Please consider that there is a risk of slashing up to 100% of your funds, in case that the validator you delegated to, signs illegal transactions or votes for illegal forks. However if the validator and your funds get slashed would be decided case by case based on an on-chain governance vote.

    If you choose a reliable validator, the risk of slashing should be close to 0.

    Additionally, please consider that there is a 2 days unbonding period before you can access your delegated funds and transfer them.

  • What is Solana?
  • Solana is a high-performance cryptocurrency blockchain which supports smart contracts and decentralized applications. It uses a proof of stake consensus mechanism with a low barrier to entry along with timestamped transactions to maximize efficiency.

    This allows Solana to process 50 000 – 65 000 transactions per second with a theoretical limit of over 700,000 transactions per second (compared to Bitcoin’s 7 TPS and Ethereum’s 15 TPS).

    In contrast to other similar projects such as Polkadot and Ethereum, Solana is a single blockchain (layer 1) and does not delegate operations to other attached chains (layer 2).

  • How was Solana Launched?
  • Solana launched on Mainnet Beta in Mar. 2020, shortly after raising $1.76 million in a public token auction hosted on CoinList. The project’s beta network featured basic transaction capabilities and smart contract support.

    Solana was conceived in 2017 when its founder Anatoly Yakovenko sought out a way for a decentralized network of nodes to match the performance of a single node. None of the major blockchains come close to achieving this property. Achieving this is Solana’s North Star.

  • Who is the team behind Solana?
  • Some of the main team members behind Solana include the following:

    Anatoly Yakovenko – Founder and CEO
    Greg Fitzgerald – Co-founder and CTO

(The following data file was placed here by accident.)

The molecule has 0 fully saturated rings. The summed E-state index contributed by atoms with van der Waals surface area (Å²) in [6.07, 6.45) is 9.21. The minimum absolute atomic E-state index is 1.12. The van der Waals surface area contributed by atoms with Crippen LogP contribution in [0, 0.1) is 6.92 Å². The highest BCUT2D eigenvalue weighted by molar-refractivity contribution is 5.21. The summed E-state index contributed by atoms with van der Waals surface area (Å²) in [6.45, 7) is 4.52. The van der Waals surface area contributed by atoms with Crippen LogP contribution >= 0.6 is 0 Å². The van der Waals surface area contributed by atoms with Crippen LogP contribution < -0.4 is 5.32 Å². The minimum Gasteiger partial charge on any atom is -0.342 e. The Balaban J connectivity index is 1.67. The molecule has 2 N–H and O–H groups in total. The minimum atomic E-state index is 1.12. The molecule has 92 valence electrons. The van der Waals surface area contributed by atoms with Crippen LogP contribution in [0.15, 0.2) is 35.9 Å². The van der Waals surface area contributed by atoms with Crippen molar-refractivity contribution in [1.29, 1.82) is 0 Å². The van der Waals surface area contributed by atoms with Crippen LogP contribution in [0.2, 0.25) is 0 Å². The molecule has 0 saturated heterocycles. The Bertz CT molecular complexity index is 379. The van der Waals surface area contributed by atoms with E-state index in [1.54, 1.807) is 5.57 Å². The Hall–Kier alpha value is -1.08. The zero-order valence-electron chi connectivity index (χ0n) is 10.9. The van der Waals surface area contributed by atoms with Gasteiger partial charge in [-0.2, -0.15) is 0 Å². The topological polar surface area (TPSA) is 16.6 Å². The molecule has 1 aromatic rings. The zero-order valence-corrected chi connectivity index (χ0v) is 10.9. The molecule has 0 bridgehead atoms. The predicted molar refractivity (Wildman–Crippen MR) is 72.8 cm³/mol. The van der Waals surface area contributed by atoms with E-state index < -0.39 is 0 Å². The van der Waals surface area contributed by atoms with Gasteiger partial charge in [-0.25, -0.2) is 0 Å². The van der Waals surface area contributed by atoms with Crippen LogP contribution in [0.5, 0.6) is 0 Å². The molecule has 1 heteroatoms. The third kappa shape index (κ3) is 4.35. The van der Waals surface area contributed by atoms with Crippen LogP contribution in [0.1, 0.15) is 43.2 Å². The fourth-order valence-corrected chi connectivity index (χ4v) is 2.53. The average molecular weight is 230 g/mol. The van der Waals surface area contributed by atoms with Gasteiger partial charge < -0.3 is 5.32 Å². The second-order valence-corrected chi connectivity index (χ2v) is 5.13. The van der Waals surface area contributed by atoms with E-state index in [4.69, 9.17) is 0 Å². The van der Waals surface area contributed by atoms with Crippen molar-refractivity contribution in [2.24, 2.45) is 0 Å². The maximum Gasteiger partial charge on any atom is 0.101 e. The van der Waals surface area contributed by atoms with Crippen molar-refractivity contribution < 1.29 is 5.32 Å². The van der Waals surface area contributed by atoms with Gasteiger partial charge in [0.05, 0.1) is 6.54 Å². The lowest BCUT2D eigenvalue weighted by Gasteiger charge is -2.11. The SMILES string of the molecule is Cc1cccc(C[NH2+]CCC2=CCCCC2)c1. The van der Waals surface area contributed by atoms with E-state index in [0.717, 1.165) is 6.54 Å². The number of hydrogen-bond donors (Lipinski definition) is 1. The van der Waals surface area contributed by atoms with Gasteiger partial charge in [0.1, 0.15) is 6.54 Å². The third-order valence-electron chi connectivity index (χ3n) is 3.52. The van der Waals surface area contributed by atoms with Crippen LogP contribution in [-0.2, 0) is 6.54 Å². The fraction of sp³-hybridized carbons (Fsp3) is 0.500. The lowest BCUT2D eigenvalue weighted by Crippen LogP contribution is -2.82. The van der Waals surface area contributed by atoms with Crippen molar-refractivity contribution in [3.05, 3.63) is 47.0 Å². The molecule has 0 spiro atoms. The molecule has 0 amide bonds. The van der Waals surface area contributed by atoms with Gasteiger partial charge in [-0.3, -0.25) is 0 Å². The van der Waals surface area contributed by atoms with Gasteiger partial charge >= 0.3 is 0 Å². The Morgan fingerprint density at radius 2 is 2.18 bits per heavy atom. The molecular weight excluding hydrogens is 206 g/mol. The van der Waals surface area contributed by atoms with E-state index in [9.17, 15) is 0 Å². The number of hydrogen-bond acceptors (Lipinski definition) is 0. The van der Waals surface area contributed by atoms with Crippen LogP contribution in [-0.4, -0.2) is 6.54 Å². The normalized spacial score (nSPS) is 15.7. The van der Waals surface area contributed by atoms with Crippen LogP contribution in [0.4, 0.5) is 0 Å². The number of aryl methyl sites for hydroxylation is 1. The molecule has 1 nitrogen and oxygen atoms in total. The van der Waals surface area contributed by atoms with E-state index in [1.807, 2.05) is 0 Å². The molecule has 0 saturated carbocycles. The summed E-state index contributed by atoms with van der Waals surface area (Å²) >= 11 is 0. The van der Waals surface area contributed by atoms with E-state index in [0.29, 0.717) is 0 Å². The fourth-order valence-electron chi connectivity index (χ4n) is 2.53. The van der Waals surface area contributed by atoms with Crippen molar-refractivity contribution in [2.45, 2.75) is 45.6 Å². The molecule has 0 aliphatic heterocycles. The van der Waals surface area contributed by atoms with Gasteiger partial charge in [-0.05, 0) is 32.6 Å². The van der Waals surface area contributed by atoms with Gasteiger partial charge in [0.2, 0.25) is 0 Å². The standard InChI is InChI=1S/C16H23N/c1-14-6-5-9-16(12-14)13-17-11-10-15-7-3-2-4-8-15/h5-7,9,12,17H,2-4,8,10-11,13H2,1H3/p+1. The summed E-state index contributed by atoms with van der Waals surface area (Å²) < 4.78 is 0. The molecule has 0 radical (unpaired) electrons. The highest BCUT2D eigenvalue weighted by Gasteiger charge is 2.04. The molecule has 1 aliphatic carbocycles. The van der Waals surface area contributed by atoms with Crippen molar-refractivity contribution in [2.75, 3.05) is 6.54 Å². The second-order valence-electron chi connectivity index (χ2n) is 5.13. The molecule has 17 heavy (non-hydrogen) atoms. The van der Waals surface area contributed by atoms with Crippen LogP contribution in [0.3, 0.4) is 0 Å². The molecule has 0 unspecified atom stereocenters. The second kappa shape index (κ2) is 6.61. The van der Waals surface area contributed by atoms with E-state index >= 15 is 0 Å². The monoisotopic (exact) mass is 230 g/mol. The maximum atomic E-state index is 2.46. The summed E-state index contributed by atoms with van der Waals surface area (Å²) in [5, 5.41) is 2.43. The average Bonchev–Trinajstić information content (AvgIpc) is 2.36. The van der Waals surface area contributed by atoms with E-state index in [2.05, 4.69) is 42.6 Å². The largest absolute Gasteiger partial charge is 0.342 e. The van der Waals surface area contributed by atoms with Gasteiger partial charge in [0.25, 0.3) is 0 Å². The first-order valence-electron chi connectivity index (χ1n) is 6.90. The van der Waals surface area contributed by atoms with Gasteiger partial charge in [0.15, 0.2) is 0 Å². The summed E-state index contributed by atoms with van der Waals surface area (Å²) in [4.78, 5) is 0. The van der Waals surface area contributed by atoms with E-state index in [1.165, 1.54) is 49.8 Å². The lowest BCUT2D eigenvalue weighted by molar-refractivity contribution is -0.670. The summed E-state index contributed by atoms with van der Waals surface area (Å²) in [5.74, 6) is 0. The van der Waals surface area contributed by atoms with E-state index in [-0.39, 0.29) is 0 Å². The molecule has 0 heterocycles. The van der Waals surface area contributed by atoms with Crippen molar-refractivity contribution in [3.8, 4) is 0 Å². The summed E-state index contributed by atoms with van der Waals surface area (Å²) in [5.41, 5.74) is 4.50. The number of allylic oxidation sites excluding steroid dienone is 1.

Raj Gokal – COO
    Eric Williams – Data Science and Tokenomics
    Hsin-Ju Chuang – Head of Growth
    Stephen Akridge – Principal Engineer
    Mihael Vines – Principal Engineer
    Rob Walker – Principal Engineer

  • What is Proof-of-History (PoH)?
  • Proof-of-History (PoH) is derived from Proof-of-Stake (PoS) and is one of the core innovations of Solana. It focuses on the concept that instead of trusting timestamps given on a block, you could prove that a message occurred at a specific time before and after an action. In distributed networks, agreeing on the time and sequence in which events happened is a challenge because nodes in a network can’t simply assume that an external source of time or timestamp appears in a message and is truthful. However, Solana’s Proof-of-History protocol makes it possible to create a historical record that proves an event that happened at a specific moment in time.

    Proof-of-History is a high Verifiable Delay Function (VDF). Solana requires validators to solve these VDFs continuously. A VDF requires a specific number of sequence steps to evaluate and produces a unique output that can be efficiently and publicly verified. VDFs can only be solved by a single CPU core applying a particular set of sequential steps.

    Learn more about Proof of History here.